It took 13 more pitches, with Willy Adames staring at the championship-clinching strike three as it whizzed by on the inside corner. And that was that.
“He was incredible this postseason,” president of baseball operations Andrew Friedman said. “The way he went about it was as good as it gets. We talked about putting him in that role in Game 7 [of the NLCS], and just to a man, it was easy to bet on. And then for him to go out and back it up the way he did just speaks volumes about him.”
Three days after throwing 80 pitches as Los Angeles’ Game 4 starter, Urías became the second player to close out two series-clinching wins in one postseason with two perfect outings of at least two innings, joining the Cardinals' Bruce Sutter from 1982.
All said and done, the Dodgers’ seven arms combined to allow five hits and one run while striking out 16, the second-most by one team in a nine-inning World Series game. Beyond Gonsolin’s short start, only two Tampa Bay runners reached base -- both on singles.
And after struggles that were costly in the Dodgers' losses in Games 2 and 4 of the Fall Classic, the bullpen locked down for 10 2/3 shutout innings across the championship-clinching Games 5 and 6, with eight relievers combining for 16 strikeouts, one walk and four hits.
“They made their pitches,” catcher Austin Barnes said. “They executed, didn’t let the moment get to them. Those first two innings were a grind for us; we were a little bit on our heels. Those guys won us that game.”
Just as Clayton Kershaw’s pair of strong outings in the World Series did plenty to ease the narrative that had built around his playoff performances that had tarnished his legacy, this game -- and Roberts’ usage of Dustin May, González and Blake Treinen to close out Game 5 -- also felt like a vindication of sorts.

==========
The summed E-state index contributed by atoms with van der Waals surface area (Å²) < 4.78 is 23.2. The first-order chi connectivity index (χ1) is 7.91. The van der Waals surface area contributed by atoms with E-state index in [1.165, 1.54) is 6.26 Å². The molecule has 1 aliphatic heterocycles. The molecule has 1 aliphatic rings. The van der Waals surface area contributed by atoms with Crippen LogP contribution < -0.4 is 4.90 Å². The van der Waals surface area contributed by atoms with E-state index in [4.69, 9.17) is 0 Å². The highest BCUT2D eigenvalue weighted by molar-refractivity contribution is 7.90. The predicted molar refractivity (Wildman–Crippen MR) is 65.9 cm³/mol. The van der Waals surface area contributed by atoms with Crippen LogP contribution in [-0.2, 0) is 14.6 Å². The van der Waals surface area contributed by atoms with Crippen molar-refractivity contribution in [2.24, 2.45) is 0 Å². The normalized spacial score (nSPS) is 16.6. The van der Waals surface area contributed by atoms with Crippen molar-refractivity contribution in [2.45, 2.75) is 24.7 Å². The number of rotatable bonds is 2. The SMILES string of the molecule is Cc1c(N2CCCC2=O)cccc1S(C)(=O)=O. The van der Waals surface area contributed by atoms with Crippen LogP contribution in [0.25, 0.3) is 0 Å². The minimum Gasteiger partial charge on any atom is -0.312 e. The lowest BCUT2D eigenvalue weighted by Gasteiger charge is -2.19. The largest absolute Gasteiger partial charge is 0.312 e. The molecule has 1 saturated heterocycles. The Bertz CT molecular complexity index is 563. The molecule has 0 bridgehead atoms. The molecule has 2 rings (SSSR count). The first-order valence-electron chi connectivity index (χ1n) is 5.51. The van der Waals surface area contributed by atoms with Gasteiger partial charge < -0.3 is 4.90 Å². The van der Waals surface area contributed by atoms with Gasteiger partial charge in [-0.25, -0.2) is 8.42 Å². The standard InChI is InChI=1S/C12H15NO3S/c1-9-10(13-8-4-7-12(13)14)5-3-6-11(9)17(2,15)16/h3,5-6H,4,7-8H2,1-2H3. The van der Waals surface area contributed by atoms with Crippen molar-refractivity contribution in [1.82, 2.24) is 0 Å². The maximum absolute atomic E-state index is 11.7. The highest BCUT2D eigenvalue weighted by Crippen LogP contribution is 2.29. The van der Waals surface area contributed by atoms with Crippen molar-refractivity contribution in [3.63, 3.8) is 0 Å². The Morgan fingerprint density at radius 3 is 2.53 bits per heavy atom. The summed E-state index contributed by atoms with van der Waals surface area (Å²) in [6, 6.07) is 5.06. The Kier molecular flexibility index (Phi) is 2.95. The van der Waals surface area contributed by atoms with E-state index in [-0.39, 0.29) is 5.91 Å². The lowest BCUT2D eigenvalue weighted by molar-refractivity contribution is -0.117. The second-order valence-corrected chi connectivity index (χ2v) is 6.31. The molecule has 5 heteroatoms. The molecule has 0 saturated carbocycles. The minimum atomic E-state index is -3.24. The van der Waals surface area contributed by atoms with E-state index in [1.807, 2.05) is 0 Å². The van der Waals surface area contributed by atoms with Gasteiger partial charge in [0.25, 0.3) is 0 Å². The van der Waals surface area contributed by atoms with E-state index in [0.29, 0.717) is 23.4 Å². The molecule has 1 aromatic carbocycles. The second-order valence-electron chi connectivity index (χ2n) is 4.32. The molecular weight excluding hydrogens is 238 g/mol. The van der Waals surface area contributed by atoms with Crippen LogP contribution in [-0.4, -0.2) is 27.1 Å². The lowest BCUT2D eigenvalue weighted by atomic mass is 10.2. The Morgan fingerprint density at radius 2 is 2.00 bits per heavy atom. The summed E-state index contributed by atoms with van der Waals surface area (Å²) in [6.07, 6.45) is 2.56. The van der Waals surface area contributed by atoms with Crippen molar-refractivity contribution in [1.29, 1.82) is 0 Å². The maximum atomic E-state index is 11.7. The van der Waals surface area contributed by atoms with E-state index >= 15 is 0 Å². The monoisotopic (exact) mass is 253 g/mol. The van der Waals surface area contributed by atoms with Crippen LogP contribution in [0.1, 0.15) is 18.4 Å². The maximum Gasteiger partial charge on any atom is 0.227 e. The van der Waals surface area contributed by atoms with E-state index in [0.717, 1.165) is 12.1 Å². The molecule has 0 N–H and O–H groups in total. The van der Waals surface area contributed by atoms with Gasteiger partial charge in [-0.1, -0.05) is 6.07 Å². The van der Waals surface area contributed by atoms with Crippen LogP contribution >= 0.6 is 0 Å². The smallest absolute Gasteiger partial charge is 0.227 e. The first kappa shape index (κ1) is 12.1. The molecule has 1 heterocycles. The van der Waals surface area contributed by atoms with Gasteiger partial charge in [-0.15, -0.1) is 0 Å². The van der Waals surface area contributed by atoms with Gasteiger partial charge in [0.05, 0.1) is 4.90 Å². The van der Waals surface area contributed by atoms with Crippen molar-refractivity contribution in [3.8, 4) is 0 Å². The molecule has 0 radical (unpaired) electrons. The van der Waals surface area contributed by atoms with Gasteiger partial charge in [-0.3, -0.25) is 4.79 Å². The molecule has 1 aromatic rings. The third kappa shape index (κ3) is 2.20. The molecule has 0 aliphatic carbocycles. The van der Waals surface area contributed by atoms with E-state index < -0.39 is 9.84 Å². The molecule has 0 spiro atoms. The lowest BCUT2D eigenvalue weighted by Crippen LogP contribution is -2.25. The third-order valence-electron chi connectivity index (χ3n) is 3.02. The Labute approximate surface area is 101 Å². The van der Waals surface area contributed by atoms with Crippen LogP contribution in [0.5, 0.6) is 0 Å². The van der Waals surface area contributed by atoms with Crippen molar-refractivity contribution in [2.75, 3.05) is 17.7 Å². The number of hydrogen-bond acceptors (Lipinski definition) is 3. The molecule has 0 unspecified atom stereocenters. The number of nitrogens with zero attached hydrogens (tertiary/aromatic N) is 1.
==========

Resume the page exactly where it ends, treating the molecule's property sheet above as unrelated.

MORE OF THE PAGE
There was no overuse of Báez, Jansen or Kershaw this time around. No images of Kershaw doubled over on the mound in disbelief; no shots of Jansen walking off the mound with opponents celebrating around him.
Jansen in particular didn’t get his personal redemption in this series, and Kershaw didn’t get a final relief outing to cement what could have been a case for World Series MVP, which would have been a fitting culmination to the playoff narrative he carried as a burden for so long.
There’s nothing that will erase those images of Kershaw allowing the back-to-back homers to the Nationals in last year’s NL Division Series, Joe Kelly giving up that grand slam, Marwin Gonzalez’s homer off Jansen in 2017, or even, more recently, Brett Phillips’ indelible moment to end Game 4 of this 2020 Fall Classic -- all pinned on Roberts and the bullpen usage.
But finally, the weight of a championship looms larger than the weight of those moments.
"A sigh of relief, you know? We finally made it,” Jansen said. “We're champs. We're world champs. Nobody can take this away from us.”
It didn’t matter that Kershaw didn’t make it into that final game. He stood in the bullpen with his sweater on as his teammates piled onto the field, soaking in the moment. Jansen wasn’t on the mound for that final pitch of redemption in the ninth inning, but that didn’t make this any less special for him.
“Yes, we all want that moment, but Julio was throwing the ball really well, and it's awesome, man,” Jansen said. “That's awesome.”
And Roberts, too, understood better than anyone what this meant for his veterans, acknowledging them both by name as the team celebrated on the field. The young bullpen guys carried the weight of everyone’s late-inning past on their shoulders -- and finally hauled this team across the finish line.
“For guys like Clayton -- I couldn’t be happier for you, Kersh, couldn’t be happier,” Roberts said. “You want to talk about a narrative, how about being a champion? He’s a champion forever. Kenley Jansen, what you’ve done, thank you.”
Do-Hyoung Park covers the Twins for MLB.com. Follow him on Twitter at @dohyoungpark and on Instagram at dohyoung.park.